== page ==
“I remember reading a story as a kid in Japan… it was from the folktales of “Oita”, the region in which I was brought up and the story was about a a guy, a priest, who decided to carve a passage through a mountain because travellers kept falling to their deaths from the treacherous path which ran along the cliff edge. i think it took him over twenty years. I remember being hugely impressed with the idea that one person could even think to carve through a mountain. i later visited the passageway where the marks of his chisels could still be seen…
Stone carving requires a huge amount of persistence and determination but once you get to grips with the material , it can be surprisingly flexible and the work itself is strangely meditative. The process of carving stone is like a kind of active dreaming. The material has a density, an unforgiving nature and sense of permanence but the work I do is more about trying to convey an idea of transformation, of fragility and lightness.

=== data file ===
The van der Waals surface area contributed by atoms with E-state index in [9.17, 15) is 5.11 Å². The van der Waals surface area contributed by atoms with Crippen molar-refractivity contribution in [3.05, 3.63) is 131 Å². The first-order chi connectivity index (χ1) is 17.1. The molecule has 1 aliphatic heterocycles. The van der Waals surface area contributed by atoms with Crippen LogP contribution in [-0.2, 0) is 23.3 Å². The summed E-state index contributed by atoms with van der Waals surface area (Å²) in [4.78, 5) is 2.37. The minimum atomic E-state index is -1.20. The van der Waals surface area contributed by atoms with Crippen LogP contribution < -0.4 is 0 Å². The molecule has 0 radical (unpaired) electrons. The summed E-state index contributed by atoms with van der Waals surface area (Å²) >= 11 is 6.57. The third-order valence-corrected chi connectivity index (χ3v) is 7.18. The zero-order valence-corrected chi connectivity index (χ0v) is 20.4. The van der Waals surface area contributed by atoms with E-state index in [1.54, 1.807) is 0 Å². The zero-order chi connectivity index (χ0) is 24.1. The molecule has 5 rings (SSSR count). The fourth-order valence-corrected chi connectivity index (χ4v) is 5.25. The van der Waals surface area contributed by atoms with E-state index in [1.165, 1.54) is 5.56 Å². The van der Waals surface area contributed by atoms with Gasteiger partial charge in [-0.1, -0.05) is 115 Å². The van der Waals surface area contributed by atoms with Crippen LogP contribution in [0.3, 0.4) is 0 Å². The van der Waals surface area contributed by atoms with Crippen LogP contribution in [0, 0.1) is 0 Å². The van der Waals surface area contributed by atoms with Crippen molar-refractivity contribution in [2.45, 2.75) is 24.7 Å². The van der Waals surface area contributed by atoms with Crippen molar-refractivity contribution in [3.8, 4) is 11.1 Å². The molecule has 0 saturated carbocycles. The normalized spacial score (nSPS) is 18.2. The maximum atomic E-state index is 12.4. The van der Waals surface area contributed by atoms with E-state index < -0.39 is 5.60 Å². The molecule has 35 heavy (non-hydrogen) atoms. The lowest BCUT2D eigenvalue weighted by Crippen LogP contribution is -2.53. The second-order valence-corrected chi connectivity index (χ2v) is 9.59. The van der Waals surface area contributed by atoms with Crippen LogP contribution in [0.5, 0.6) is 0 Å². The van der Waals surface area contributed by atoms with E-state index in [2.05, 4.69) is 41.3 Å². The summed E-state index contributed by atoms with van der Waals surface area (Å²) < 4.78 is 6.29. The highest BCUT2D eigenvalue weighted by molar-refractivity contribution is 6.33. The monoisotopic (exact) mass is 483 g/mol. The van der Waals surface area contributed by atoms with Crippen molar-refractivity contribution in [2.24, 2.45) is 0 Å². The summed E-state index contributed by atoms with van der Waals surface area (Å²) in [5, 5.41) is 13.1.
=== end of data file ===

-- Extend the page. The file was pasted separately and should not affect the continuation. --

I studied History as an undergraduate at Cambridge before starting work in stone in 1992. I first trained in stonemasonry at the Building craft college and later architectural stone carving at the City and Guilds London School of Art in 1996. I have been carving stone ever since. I have always felt that good, dynamic stonework is based on a balance of technique and design. I draw my inspiration from the tradition of the craft and seek to apply it to a modern, built environment. The work I do is varied, ranging from Sculpture, lettercarving, fire-surrounds and Public Art.”